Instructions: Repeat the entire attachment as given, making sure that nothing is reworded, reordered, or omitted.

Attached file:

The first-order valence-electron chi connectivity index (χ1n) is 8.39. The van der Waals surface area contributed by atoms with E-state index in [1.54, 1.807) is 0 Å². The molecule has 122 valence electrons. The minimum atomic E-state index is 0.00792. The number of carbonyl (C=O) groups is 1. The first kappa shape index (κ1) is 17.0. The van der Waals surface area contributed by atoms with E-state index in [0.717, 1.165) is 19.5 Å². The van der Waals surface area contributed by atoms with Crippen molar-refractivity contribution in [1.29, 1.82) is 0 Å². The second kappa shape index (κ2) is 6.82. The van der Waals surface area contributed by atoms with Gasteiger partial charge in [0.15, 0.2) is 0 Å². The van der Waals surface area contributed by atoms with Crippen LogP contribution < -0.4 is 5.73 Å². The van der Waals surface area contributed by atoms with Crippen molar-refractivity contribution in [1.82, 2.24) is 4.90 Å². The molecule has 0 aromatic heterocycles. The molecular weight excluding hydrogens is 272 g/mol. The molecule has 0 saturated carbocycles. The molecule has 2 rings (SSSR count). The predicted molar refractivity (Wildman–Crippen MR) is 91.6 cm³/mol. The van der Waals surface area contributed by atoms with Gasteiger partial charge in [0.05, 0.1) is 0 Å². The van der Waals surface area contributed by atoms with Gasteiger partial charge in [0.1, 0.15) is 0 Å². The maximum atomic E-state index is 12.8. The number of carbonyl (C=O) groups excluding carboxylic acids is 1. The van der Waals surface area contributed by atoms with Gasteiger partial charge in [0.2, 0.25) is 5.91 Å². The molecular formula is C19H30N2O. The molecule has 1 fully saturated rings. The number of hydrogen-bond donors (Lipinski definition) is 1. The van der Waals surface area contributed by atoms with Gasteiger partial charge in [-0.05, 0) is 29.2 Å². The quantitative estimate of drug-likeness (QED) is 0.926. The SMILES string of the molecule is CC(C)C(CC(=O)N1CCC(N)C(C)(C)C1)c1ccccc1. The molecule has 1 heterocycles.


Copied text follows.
The first-order valence-electron chi connectivity index (χ1n) is 8.39. The van der Waals surface area contributed by atoms with E-state index in [1.54, 1.807) is 0 Å². The molecule has 122 valence electrons. The minimum atomic E-state index is 0.00792. The number of carbonyl (C=O) groups is 1. The first kappa shape index (κ1) is 17.0. The van der Waals surface area contributed by atoms with E-state index in [0.717, 1.165) is 19.5 Å². The van der Waals surface area contributed by atoms with Crippen molar-refractivity contribution in [1.29, 1.82) is 0 Å². The second kappa shape index (κ2) is 6.82. The van der Waals surface area contributed by atoms with Gasteiger partial charge in [0.15, 0.2) is 0 Å². The van der Waals surface area contributed by atoms with Crippen LogP contribution < -0.4 is 5.73 Å². The van der Waals surface area contributed by atoms with Crippen molar-refractivity contribution in [1.82, 2.24) is 4.90 Å². The molecule has 0 aromatic heterocycles. The molecular weight excluding hydrogens is 272 g/mol. The molecule has 0 saturated carbocycles. The molecule has 2 rings (SSSR count). The predicted molar refractivity (Wildman–Crippen MR) is 91.6 cm³/mol. The van der Waals surface area contributed by atoms with Gasteiger partial charge in [0.05, 0.1) is 0 Å². The van der Waals surface area contributed by atoms with Gasteiger partial charge in [0.1, 0.15) is 0 Å². The maximum atomic E-state index is 12.8. The number of carbonyl (C=O) groups excluding carboxylic acids is 1. The van der Waals surface area contributed by atoms with Gasteiger partial charge in [0.2, 0.25) is 5.91 Å². The molecular formula is C19H30N2O. The molecule has 1 fully saturated rings. The number of hydrogen-bond donors (Lipinski definition) is 1. The van der Waals surface area contributed by atoms with Gasteiger partial charge in [-0.05, 0) is 29.2 Å². The quantitative estimate of drug-likeness (QED) is 0.926. The SMILES string of the molecule is CC(C)C(CC(=O)N1CCC(N)C(C)(C)C1)c1ccccc1. The molecule has 1 heterocycles.